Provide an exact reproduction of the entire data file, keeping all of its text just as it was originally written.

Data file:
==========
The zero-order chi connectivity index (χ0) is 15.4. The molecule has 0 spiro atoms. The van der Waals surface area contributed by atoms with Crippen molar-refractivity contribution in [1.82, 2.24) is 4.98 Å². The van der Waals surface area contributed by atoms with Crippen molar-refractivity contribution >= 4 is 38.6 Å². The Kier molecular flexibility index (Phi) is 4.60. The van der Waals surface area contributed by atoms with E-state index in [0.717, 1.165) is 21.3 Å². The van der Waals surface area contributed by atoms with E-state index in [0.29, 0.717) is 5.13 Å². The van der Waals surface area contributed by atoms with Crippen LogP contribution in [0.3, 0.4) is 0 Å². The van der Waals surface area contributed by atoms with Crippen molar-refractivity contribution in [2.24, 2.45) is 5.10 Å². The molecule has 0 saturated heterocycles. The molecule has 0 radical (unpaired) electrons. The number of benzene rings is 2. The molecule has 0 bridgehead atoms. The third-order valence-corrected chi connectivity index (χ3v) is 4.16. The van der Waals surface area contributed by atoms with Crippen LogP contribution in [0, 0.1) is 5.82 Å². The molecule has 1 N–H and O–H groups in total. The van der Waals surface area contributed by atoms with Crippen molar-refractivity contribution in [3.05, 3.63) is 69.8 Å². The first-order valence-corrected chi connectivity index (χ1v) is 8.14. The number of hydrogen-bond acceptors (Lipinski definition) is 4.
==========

The zero-order chi connectivity index (χ0) is 15.4. The molecule has 0 spiro atoms. The van der Waals surface area contributed by atoms with Crippen molar-refractivity contribution in [1.82, 2.24) is 4.98 Å². The van der Waals surface area contributed by atoms with Crippen molar-refractivity contribution >= 4 is 38.6 Å². The Kier molecular flexibility index (Phi) is 4.60. The van der Waals surface area contributed by atoms with E-state index in [0.717, 1.165) is 21.3 Å². The van der Waals surface area contributed by atoms with E-state index in [0.29, 0.717) is 5.13 Å². The van der Waals surface area contributed by atoms with Crippen LogP contribution in [0.3, 0.4) is 0 Å². The van der Waals surface area contributed by atoms with Crippen molar-refractivity contribution in [2.24, 2.45) is 5.10 Å². The molecule has 0 saturated heterocycles. The molecule has 0 radical (unpaired) electrons. The number of benzene rings is 2. The molecule has 0 bridgehead atoms. The third-order valence-corrected chi connectivity index (χ3v) is 4.16. The van der Waals surface area contributed by atoms with Crippen LogP contribution in [0, 0.1) is 5.82 Å². The molecule has 1 N–H and O–H groups in total. The van der Waals surface area contributed by atoms with Crippen molar-refractivity contribution in [3.05, 3.63) is 69.8 Å². The first-order valence-corrected chi connectivity index (χ1v) is 8.14. The number of hydrogen-bond acceptors (Lipinski definition) is 4.